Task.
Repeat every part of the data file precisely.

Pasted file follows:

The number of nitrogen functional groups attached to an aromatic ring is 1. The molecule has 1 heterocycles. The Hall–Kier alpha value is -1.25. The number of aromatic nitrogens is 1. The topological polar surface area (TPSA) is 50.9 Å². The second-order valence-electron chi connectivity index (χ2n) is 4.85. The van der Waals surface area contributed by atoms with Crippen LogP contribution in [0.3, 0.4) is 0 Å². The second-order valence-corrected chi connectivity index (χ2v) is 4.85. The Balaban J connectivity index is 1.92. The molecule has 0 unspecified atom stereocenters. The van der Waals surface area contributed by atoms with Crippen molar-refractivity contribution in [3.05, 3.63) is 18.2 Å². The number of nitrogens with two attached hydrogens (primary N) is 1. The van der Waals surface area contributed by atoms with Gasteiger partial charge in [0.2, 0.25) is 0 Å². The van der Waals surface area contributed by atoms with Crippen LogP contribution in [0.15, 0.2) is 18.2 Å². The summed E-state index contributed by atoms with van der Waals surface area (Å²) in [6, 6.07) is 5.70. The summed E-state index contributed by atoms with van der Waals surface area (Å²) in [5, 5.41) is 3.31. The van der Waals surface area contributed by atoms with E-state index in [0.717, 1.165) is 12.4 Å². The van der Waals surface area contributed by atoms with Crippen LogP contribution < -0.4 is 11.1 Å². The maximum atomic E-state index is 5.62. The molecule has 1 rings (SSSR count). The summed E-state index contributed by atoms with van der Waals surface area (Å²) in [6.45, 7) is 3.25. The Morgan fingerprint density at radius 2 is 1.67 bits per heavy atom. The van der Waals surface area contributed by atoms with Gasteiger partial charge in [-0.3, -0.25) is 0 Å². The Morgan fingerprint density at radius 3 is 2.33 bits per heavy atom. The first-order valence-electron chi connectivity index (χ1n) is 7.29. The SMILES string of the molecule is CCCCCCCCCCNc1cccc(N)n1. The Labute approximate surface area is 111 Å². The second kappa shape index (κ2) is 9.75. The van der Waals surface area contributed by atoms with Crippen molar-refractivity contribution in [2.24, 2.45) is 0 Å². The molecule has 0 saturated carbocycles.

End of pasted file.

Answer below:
The number of nitrogen functional groups attached to an aromatic ring is 1. The molecule has 1 heterocycles. The Hall–Kier alpha value is -1.25. The number of aromatic nitrogens is 1. The topological polar surface area (TPSA) is 50.9 Å². The second-order valence-electron chi connectivity index (χ2n) is 4.85. The van der Waals surface area contributed by atoms with Crippen LogP contribution in [0.3, 0.4) is 0 Å². The second-order valence-corrected chi connectivity index (χ2v) is 4.85. The Balaban J connectivity index is 1.92. The molecule has 0 unspecified atom stereocenters. The van der Waals surface area contributed by atoms with Crippen molar-refractivity contribution in [3.05, 3.63) is 18.2 Å². The number of nitrogens with two attached hydrogens (primary N) is 1. The van der Waals surface area contributed by atoms with Gasteiger partial charge in [0.2, 0.25) is 0 Å². The van der Waals surface area contributed by atoms with Crippen LogP contribution in [0.15, 0.2) is 18.2 Å². The summed E-state index contributed by atoms with van der Waals surface area (Å²) in [6, 6.07) is 5.70. The summed E-state index contributed by atoms with van der Waals surface area (Å²) in [5, 5.41) is 3.31. The van der Waals surface area contributed by atoms with E-state index in [0.717, 1.165) is 12.4 Å². The van der Waals surface area contributed by atoms with Crippen LogP contribution < -0.4 is 11.1 Å². The maximum atomic E-state index is 5.62. The molecule has 1 rings (SSSR count). The summed E-state index contributed by atoms with van der Waals surface area (Å²) in [6.45, 7) is 3.25. The Morgan fingerprint density at radius 2 is 1.67 bits per heavy atom. The van der Waals surface area contributed by atoms with Gasteiger partial charge in [-0.3, -0.25) is 0 Å². The Morgan fingerprint density at radius 3 is 2.33 bits per heavy atom. The first-order valence-electron chi connectivity index (χ1n) is 7.29. The SMILES string of the molecule is CCCCCCCCCCNc1cccc(N)n1. The Labute approximate surface area is 111 Å². The second kappa shape index (κ2) is 9.75. The van der Waals surface area contributed by atoms with Crippen molar-refractivity contribution in [2.24, 2.45) is 0 Å². The molecule has 0 saturated carbocycles.